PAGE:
8. Turn You Inside-Out
From 1988’s Green, Charted Song
So. Good. “Turn You Inside-Out” is a song about rock stardom. At least I think it is. I think Stipe is singing about the power you have when you’re the front-man of a rock band in an enormous stadium. He could turn you inside-out. He’s choosing not to. Other front-people choose to turn you inside-out. The song starts with a classic R.E.M. jangle riff before Bill Berry’s monster drums kick in (accompanied by a hypnotic Mills bass line). Stipe’s vocal is great but the real superstar in this song is Mills backing vocals leading into the choruses. Oh my lord, I love singing along with Mills on this song. During the second build into the chorus, he jumps an octave and takes my whole body with him. Oh, and then, the whole false stop with the “I could… I could…” business. Argh, even writing about this song I want to get up and wreck some stuff. Wreck it in a good way. There’s also this great organ part in the song – just listen to it. I mean, seriously, how good is this band?
From 1992’s Automatic for the People, Charted Song
With the acknowledgement that a substantial portion of you reading this list have already informed me that you’d swap this song with “Orange Crush” in a heartbeat, this is one of my all-time favorite R.E.M. songs. There’s more to it than this, but it sort of comes down the the little backing vocal “HUH” during Stipe’s fast build into the refrain. But its also because of that fast build into the refrain. And the maracas. Stipe is pissed off and acknowledges that the song is “mostly vitriol” that isn’t going to solve anything. That’s part of the genius of the song – R.E.M. leaned political on many of their songs but they also were resigned to the futility of trying to change the world with music. U2 were the true believers – rock was going to save the planet and their soul. R.E.M. was more like “well, that would be nice, but let’s get real.” I also love the “yeah yeah yeah” shouts. I play this song all the time just to sing along with the “HUH” and the “yeah yeah yeah.” My life is happier for it. So. Good.
6. “Photograph” (with Natalie Merchant)
From the 1993 various artists album Born to Choose, Charted Song
Do you know this song? Why don’t you know this song? Recorded during the Automatic for the People sessions, it was released as a track on Born to Choose in 1993 and features Natalie Merchant of 10,000 Maniacs on backing vocals. I have a rather lot to write about this song. The lyrics are about Stipe stumbling across an ancient photograph of a baby girl (“born between the wars”) and pondering about the life the child led from that point on. I find his ruminations to be profoundly moving in their simplicity. Every ancient picture is frozen moment in a lift. I mean, that is obvious, but the life was likely filled with joy and tragedy and everything that, well, happens in a life. The photo’s subject could have done almost any conceivable thing – she could have died young or lived to be ancient (and would still have been alive in 1993 when the song was recorded). She could have fought for greater rights for humankind or been complicit in the suppression of her fellow people. That’s the glorious thing about photos – we often lack the context to know who we’re looking at and so we create meaning and lives for the subjects.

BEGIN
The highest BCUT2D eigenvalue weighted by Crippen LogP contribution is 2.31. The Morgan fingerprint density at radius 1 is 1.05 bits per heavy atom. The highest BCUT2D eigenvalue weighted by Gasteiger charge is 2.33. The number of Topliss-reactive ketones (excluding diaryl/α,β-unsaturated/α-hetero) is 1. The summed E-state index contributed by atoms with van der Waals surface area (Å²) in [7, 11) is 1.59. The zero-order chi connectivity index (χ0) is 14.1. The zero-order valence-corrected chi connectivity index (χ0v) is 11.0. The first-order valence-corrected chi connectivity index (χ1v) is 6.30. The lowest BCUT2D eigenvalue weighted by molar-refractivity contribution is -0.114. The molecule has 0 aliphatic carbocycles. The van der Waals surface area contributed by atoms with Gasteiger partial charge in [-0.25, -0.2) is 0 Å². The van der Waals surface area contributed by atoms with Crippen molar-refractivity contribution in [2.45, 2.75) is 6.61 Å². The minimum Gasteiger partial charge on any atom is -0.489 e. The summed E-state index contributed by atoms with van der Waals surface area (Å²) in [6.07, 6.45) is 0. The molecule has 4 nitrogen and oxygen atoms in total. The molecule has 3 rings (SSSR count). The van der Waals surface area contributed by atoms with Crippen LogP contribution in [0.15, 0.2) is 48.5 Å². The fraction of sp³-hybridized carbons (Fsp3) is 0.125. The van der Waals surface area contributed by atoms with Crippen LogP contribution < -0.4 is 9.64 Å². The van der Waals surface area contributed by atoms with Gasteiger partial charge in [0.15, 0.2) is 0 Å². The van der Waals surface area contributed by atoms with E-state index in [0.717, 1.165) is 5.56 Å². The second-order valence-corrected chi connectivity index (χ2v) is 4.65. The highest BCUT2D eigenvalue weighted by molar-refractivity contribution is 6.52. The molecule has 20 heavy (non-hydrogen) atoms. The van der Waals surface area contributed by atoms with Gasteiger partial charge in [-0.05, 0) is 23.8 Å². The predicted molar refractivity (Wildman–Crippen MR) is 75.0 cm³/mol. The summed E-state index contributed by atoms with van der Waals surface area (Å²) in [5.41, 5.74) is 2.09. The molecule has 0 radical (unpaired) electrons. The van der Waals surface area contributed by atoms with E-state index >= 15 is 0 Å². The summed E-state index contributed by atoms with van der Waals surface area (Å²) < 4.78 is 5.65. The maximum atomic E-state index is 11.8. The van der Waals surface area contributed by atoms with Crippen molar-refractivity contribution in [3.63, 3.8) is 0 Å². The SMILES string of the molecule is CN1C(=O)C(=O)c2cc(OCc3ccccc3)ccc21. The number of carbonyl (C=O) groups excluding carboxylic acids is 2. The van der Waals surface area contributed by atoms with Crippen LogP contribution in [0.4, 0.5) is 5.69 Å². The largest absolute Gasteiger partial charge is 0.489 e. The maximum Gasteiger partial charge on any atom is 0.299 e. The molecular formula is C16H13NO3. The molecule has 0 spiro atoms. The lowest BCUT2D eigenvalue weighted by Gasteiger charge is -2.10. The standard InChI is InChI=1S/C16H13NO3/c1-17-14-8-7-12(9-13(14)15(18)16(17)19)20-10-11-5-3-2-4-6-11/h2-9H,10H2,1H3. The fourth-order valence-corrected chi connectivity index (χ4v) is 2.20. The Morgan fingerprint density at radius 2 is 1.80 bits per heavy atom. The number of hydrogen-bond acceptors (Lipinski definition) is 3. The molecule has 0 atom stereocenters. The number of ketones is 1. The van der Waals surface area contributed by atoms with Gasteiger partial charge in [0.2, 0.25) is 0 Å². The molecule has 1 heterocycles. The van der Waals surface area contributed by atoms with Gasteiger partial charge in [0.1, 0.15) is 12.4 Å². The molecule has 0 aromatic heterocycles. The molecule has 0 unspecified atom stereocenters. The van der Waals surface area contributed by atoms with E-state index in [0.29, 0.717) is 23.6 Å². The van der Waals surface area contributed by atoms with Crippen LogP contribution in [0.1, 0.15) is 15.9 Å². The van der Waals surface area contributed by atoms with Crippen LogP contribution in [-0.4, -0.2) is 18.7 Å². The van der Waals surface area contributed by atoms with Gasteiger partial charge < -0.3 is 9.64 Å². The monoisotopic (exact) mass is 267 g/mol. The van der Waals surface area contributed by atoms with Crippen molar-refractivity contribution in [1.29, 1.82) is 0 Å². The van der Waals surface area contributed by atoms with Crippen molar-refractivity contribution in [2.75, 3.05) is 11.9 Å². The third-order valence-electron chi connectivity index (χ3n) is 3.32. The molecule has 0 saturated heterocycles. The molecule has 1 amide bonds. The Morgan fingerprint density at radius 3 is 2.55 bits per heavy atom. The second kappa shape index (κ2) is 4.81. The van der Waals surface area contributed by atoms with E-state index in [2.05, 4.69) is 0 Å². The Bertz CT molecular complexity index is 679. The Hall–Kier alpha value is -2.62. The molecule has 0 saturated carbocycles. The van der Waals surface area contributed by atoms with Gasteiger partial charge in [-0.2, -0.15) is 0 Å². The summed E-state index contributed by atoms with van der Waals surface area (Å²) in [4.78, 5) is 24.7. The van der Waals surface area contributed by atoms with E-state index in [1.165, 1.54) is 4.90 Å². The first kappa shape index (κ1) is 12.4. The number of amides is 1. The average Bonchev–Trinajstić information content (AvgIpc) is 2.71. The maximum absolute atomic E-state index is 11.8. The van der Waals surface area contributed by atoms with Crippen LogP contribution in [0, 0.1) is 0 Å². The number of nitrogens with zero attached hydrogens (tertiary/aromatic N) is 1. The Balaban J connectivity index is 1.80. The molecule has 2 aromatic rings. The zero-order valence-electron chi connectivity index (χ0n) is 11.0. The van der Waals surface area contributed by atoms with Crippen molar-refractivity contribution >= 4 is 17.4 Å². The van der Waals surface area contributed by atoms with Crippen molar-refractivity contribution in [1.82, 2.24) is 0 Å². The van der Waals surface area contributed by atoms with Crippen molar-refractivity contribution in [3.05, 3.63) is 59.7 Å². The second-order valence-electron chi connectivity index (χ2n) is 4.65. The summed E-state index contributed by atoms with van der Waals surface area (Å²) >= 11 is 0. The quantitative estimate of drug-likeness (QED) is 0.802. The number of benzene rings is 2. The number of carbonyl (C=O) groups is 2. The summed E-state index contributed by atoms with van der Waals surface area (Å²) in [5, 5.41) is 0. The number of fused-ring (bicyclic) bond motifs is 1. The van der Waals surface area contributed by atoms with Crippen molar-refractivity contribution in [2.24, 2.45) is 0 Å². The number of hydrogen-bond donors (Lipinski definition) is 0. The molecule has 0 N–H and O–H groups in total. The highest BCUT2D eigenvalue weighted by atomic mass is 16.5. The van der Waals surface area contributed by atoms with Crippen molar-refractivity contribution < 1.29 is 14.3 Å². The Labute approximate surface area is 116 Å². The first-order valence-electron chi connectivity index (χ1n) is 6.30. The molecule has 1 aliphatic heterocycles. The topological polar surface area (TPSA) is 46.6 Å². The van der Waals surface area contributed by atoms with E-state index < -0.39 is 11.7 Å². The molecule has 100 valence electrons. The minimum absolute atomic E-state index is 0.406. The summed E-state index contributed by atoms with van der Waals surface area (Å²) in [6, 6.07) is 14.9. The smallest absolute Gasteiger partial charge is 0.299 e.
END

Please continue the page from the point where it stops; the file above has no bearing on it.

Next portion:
I often think of the Tralfamadorians from Slaughterhouse Five, aliens who see all points in time. We see life like a flip book of moments, but they see a life like a giant frozen snake like thing – the being they observe exists at every point in its life at once to them, forever locked into its form. The baby in the photograph had the potential to go anywhere, but all these years later, it already represents the tail end of the snake of that person’s life.
About Natalie Merchant, I’ve always interpreted her singing on this song as being symbolic of the voice of the subject of the photograph. Sometimes she is in the foreground, loud and clear. Other times, her voice is back in the mix as if she’s haunting Stipe. I find this to be a spectacularly effective use of a guest singer on an R.E.M. song.